Hurricanes: In The Future

When news reporters first warned Marylanders about Hurricane Sandy, most look away. “We have dealt with hurricanes before,” was the general response.  It wasn’t until Governor O’Malley gave a press conference that prompted Marylanders to take immediate action and prepare for a brutal storm with an unpredictable path. The hurricane hit Maryland late Sunday, October 28, 2012. The heavy rain fall and vicious winds tore down power lines and flooded streets. However, Maryland got the weak end of the storm, whereas New York and New Jersey weren’t as lucky.

Sandy stimulated my interest in hurricanes and what survival tips were essential for dealing with future catastrophes. I logged onto Langsdale’s website and researched “Hurricane Sandy.” I needed information on how bad others were hit and I found exactly what I was looking for using the New York Times database.  I also used the Baltimore Sun database and researched “Top 10 Hurricane Survival Tips.” Going forth, when the news reporters report that we may be in a hurricane’s path, act quickly. I’ve compiled some basic tips of my own (based on Sandy’s impact):

1. Load up on gas. You never know what might happen – invest in gas cans.
2. Stock up on batteries. You want to stock up before your panicking neighbors buy out the whole battery section. It’s always good to be proactive rather too late.
3. Buy tons of water and dry foods. Generally, stores aren’t proactive. They order supply when they realize the supply will be needed. Buy water before the storm hits your region. You do not want to race the rest of your city to the grocery store.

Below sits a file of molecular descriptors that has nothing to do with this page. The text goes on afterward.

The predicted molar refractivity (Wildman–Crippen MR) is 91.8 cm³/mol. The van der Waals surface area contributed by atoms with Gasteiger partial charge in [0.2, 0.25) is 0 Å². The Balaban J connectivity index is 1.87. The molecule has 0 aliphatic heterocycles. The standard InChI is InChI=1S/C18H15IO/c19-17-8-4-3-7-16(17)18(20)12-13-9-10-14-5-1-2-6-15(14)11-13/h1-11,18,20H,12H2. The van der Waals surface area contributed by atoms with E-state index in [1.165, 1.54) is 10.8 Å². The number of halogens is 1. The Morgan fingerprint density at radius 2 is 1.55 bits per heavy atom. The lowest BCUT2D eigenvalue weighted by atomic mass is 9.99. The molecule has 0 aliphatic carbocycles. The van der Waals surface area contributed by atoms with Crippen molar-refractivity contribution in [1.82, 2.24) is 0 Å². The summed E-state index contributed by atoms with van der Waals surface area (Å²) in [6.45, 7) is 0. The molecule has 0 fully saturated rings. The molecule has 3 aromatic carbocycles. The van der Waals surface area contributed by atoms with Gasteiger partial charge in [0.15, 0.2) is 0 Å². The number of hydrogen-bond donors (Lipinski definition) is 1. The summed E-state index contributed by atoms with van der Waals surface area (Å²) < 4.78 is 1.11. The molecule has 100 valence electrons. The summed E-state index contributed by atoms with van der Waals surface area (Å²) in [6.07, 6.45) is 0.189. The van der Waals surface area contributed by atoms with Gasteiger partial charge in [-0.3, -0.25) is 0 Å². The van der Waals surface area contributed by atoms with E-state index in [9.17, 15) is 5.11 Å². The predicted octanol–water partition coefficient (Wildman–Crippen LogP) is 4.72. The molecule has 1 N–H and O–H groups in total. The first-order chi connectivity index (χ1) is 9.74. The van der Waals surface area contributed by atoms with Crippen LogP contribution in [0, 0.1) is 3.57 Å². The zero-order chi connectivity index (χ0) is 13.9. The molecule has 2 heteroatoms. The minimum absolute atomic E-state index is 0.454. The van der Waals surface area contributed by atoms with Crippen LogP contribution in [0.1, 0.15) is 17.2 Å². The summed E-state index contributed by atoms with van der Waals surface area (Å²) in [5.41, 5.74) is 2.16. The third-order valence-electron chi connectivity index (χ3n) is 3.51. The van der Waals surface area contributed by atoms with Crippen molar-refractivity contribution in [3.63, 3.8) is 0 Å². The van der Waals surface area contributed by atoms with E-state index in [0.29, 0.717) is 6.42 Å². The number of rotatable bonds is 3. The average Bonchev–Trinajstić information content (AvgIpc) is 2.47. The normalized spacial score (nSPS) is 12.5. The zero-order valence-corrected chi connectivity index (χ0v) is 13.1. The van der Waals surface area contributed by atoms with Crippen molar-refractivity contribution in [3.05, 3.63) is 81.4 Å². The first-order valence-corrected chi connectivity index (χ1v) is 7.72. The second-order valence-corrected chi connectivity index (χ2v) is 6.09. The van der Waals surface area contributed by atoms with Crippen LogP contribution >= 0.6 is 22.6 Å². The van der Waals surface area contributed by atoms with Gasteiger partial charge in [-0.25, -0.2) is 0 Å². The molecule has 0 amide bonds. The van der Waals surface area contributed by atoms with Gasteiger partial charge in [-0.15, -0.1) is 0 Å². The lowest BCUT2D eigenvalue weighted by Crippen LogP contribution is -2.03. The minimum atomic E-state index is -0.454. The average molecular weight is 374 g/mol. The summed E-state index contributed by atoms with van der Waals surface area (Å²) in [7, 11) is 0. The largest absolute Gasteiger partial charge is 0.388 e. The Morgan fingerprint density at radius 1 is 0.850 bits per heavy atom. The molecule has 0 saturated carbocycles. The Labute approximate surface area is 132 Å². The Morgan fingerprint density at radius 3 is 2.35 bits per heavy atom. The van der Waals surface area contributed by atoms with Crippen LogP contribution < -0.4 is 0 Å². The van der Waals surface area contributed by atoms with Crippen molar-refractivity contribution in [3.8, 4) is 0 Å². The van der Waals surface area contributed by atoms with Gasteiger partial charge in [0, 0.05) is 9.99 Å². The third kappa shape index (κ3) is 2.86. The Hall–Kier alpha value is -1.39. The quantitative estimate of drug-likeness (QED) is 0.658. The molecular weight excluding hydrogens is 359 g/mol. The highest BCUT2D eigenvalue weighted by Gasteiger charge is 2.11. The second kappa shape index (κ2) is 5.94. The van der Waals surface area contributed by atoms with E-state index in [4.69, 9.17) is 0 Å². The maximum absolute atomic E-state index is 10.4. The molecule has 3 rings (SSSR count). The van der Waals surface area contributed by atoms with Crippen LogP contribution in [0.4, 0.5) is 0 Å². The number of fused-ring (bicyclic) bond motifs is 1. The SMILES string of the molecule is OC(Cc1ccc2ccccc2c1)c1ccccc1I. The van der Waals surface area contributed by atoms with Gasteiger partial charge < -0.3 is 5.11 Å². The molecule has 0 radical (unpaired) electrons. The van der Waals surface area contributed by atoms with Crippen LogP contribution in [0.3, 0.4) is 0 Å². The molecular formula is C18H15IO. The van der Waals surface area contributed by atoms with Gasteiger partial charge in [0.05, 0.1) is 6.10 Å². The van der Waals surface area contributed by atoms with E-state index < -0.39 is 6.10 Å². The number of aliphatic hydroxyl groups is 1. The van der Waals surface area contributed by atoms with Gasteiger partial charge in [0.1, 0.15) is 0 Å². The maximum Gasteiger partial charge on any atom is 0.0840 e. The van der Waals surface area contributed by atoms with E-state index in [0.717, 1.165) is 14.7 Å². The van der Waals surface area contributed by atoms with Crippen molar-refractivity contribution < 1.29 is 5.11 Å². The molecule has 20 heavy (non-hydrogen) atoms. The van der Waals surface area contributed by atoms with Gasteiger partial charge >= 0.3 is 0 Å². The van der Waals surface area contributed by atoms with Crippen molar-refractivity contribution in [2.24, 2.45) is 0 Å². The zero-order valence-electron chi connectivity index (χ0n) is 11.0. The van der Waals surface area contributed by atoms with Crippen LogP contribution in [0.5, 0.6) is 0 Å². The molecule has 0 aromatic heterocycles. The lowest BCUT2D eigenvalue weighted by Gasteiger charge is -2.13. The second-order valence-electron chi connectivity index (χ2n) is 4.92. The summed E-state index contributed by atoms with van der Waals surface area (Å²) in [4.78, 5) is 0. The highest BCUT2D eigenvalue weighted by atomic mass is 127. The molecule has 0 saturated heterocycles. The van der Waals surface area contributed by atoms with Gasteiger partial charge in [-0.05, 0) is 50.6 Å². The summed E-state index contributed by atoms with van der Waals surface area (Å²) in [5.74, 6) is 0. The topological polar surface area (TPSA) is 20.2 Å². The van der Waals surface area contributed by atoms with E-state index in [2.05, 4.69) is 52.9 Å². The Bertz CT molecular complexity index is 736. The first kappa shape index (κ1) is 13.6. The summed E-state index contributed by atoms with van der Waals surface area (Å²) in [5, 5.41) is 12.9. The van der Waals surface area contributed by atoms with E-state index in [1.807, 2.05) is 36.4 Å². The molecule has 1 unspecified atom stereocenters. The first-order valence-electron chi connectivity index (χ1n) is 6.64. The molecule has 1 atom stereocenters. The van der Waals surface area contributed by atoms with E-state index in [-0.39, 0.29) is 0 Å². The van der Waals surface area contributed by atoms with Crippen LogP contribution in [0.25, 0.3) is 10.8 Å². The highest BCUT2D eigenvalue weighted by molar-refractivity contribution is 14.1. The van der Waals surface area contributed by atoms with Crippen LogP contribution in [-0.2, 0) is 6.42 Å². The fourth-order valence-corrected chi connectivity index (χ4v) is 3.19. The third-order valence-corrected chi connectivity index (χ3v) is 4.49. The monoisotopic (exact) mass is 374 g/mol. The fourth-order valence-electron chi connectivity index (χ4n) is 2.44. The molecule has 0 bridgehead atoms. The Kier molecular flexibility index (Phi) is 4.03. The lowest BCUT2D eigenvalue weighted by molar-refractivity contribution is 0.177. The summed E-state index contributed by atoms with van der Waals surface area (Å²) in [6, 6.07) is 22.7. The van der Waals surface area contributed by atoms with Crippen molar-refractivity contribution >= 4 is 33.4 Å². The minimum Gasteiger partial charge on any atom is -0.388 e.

4. Buy plenty of lighters/matches. You’ll need this in case the power goes out. Make sure it’s easily accessible.
5. Clean up your house. You do not want to fall over items while the power is off.
6. Box up stuff and move from likely flood areas. Place items in totes to avoid a larger clean up mess.
7. Make sure mobile devices are charged. Our society is reliant on technology. Charge your phones, laptops, ipads, ipods, and even game consoles. Game consoles can keep the children busy for a while.
8. DO NOT PANIC. Everything will be okay in the end; even if it isn’t okay… it still isn’t over. Make negative problems into positives. Use this time to bond with your family.
9. Check on your neighbors before the storm. Before the storm comes, make sure your neighbors are just as prepared as you. One voice makes a difference.

Use these tips to make sure your household is safe and prepared for a hurricane.

By Jasmine Gibson 

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